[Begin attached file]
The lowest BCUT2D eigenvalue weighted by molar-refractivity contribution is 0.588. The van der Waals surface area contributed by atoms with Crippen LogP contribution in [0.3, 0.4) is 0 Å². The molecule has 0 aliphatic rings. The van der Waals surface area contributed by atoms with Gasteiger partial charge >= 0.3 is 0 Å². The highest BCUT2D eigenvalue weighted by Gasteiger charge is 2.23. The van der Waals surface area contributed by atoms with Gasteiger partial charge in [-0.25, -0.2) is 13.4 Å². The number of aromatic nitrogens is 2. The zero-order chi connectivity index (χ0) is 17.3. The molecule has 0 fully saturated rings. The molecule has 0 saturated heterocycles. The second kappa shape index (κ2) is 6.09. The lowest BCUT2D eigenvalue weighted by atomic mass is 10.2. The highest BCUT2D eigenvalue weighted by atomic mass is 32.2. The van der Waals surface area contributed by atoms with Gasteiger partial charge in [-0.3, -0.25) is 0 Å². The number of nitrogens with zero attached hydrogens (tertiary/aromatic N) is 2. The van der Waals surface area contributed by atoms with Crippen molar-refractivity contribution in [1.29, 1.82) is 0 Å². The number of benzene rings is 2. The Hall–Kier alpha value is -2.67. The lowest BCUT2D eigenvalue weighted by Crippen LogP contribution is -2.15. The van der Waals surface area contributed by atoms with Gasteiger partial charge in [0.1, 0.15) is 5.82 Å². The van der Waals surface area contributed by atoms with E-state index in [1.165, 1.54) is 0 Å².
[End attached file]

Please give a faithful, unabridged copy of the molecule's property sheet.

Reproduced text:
The lowest BCUT2D eigenvalue weighted by molar-refractivity contribution is 0.588. The van der Waals surface area contributed by atoms with Crippen LogP contribution in [0.3, 0.4) is 0 Å². The molecule has 0 aliphatic rings. The van der Waals surface area contributed by atoms with Gasteiger partial charge >= 0.3 is 0 Å². The highest BCUT2D eigenvalue weighted by Gasteiger charge is 2.23. The van der Waals surface area contributed by atoms with Gasteiger partial charge in [-0.25, -0.2) is 13.4 Å². The number of aromatic nitrogens is 2. The zero-order chi connectivity index (χ0) is 17.3. The molecule has 0 fully saturated rings. The molecule has 0 saturated heterocycles. The second kappa shape index (κ2) is 6.09. The lowest BCUT2D eigenvalue weighted by atomic mass is 10.2. The highest BCUT2D eigenvalue weighted by atomic mass is 32.2. The van der Waals surface area contributed by atoms with Gasteiger partial charge in [-0.3, -0.25) is 0 Å². The number of nitrogens with zero attached hydrogens (tertiary/aromatic N) is 2. The van der Waals surface area contributed by atoms with Crippen molar-refractivity contribution in [1.29, 1.82) is 0 Å². The number of benzene rings is 2. The Hall–Kier alpha value is -2.67. The lowest BCUT2D eigenvalue weighted by Crippen LogP contribution is -2.15. The van der Waals surface area contributed by atoms with Gasteiger partial charge in [0.1, 0.15) is 5.82 Å². The van der Waals surface area contributed by atoms with E-state index in [1.165, 1.54) is 0 Å².